September 11, 2019

Supporting Those Who Nurture and Uplift Our Kids

Andy Davey

Andy Davey head shot

While my one-year-old son gleefully ate handfuls of corn bread and macaroni and cheese – and also dropped handfuls of the gooey stuff onto my work pants and dress shoes – I was reminded yet again how much care and support every child needs to be happy, healthy, and successful in life. The two of us, along with my wife and some friends, were hanging out on the glorious Monona Terrace rooftop for the last Dane Dances of the summer. We had the pleasure of enjoying the smooth sounds of a classic Motown band, mingling with others in one of Madison’s most diverse public festivals, and even shaking and swaying a little on the dance floor ourselves. But the evening also featured a special celebration for some of our city’s too often unsung heroes: out-of-school-time workers.

Four of these workers, who were nominated by their peers, were recognized for their profound daily commitments to youth: Tanya Walker of Goodman Community Center; Mayder Lor of Madison Schools and Community Recreation (MSCR); Alejandra Becerril Estrada of MSCR and Urban League; and Nate Savado of First Tee. As Nathan Beck, coordinator of Madison-area Out-of-School Time, wrote in his recent op-ed, these four have “loved and nurtured our kids, provided them with opportunities to learn new skills, supported them with literacy and math, helped shape who our kids are becoming.” Research shows these efforts have a significant impact on the health and learning of youth. They also allow parents to work and increase their earning potential.

Addressing Barriers to Access

Beck also notes, however, that “access to these opportunities is wildly unequal. Around 5,000 kids in Madison have barriers preventing them from participating in after school and summer programs, and those barriers are concentrated within communities of color.” Providing access to out-of-school time programs to all of these kids would require a huge influx of additional resources – on the order of $25 million a year.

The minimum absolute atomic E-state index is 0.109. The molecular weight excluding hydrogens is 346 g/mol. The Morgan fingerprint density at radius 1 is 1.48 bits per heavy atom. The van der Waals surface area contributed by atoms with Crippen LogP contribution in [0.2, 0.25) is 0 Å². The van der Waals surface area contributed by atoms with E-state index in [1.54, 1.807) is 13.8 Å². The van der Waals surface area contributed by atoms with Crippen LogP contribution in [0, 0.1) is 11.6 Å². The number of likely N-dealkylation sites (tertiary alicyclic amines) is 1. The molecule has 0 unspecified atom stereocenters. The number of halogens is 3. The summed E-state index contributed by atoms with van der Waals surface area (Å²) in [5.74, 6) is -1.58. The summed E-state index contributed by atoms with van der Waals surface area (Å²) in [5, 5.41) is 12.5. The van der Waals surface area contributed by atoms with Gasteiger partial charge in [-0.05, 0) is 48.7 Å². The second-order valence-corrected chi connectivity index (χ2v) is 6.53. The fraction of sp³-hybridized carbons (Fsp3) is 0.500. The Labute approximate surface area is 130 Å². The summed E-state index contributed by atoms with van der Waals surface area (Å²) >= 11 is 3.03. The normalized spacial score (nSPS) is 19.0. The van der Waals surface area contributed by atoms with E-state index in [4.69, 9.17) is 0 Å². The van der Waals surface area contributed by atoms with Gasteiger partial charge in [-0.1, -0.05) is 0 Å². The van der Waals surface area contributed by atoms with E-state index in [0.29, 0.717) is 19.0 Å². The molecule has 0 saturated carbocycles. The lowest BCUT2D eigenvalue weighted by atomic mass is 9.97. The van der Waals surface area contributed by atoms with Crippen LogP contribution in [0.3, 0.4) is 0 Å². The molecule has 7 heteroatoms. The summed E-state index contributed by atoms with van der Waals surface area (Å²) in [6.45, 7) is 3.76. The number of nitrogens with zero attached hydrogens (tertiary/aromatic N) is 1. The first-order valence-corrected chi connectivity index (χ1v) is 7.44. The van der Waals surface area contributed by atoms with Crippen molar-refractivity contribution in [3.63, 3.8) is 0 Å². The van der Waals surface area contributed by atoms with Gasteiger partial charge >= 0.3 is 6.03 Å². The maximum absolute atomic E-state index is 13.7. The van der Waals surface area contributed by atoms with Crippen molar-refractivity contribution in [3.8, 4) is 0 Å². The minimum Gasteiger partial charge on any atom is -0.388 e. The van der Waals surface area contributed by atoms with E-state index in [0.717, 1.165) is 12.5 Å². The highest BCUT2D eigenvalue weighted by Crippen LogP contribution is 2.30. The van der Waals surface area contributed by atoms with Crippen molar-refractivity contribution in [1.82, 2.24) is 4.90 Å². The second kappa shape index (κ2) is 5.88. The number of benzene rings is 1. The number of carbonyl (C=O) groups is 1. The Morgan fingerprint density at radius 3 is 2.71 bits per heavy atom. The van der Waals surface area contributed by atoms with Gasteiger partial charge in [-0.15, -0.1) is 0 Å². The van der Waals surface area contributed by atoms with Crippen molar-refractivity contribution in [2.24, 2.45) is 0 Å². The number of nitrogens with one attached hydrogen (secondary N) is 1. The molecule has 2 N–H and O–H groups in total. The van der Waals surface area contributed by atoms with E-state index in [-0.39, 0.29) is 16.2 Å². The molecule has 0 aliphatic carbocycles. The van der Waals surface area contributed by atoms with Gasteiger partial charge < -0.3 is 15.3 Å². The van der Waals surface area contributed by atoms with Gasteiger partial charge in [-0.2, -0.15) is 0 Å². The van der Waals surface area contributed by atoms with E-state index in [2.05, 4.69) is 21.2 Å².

Philanthropic funders might address a portion of this resource gap, but fully addressing the need will require public funds of some kind. Nevertheless, as Beck says, “this reality should unsettle us and embolden us with a commitment to action and accountability.”

Andy Davey at Out-of-School Time listening session
Andy Davey and Sharon Lezberg during a gathering with Out-of-School Time organizations.

For MCF, this means listening and learning from those working on the ground about what, beyond more funding, they need to sustain and improve their out-of-school time organizations. This past May, we gathered 24 executive directors and program managers from 20 different nonprofits to have a conversation about how best to build their capacity. These leaders offered a wealth of insight about their current assets and needs. For example:

  • A plethora of one-off workshops are available around town, but what’s really needed are longer-term (6 to 12 months) professional development programs with cohorts of peers so they can build rapport and support each other beyond the training.
  • Organizations also would like help collecting, analyzing, and sharing data in a more sophisticated way. Many in the nonprofit field recognize the value of careful program evaluation, but historically have found little support or funding for it. This needs to change.
  • The out-of-school time leaders also challenged funders to examine our role in addressing structural problems like persistent racism and the sometimes harmful power dynamics between funders and grantees.

Building Organizational Capacity

In recent years, MCF has been giving more grants for organizational capacity building because we know how essential these grants are for nonprofits to allow them to pursue and achieve their missions. Programs are the heart of nonprofit work, but to ensure these programs are sustainable and effective, staff need ongoing training and professional development; development teams need targeted support for creating and carrying out strategic fundraising plans; and organizations need adequate physical space, equipment, and technology to do their work.

Capacity building is needed for nonprofits across the sector. Our conversation with out-of-school time providers in May is part of a larger research effort I’m spearheading. We plan to meet with leaders across all our grantmaking focus areas: arts, environment, learning, and community development. Collaborating with me on this project is Sharon Lezberg, a Community & Economic Development Educator with UW-Extension Dane County. In the end, we’ll have met with and learned from over 100 nonprofit directors and program managers. These conversations will help us to refine our grantmaking strategy and galvanize other funders and organizations serving nonprofits to provide support for capacity building.

Stay tuned for more on the results of this research process. In the meantime, I hope you’ll join me in noticing and reflecting on the crucial work being done every day by out-of-school time workers in our community and think about how, together, we might be emboldened “with a commitment to action and accountability” to further their work.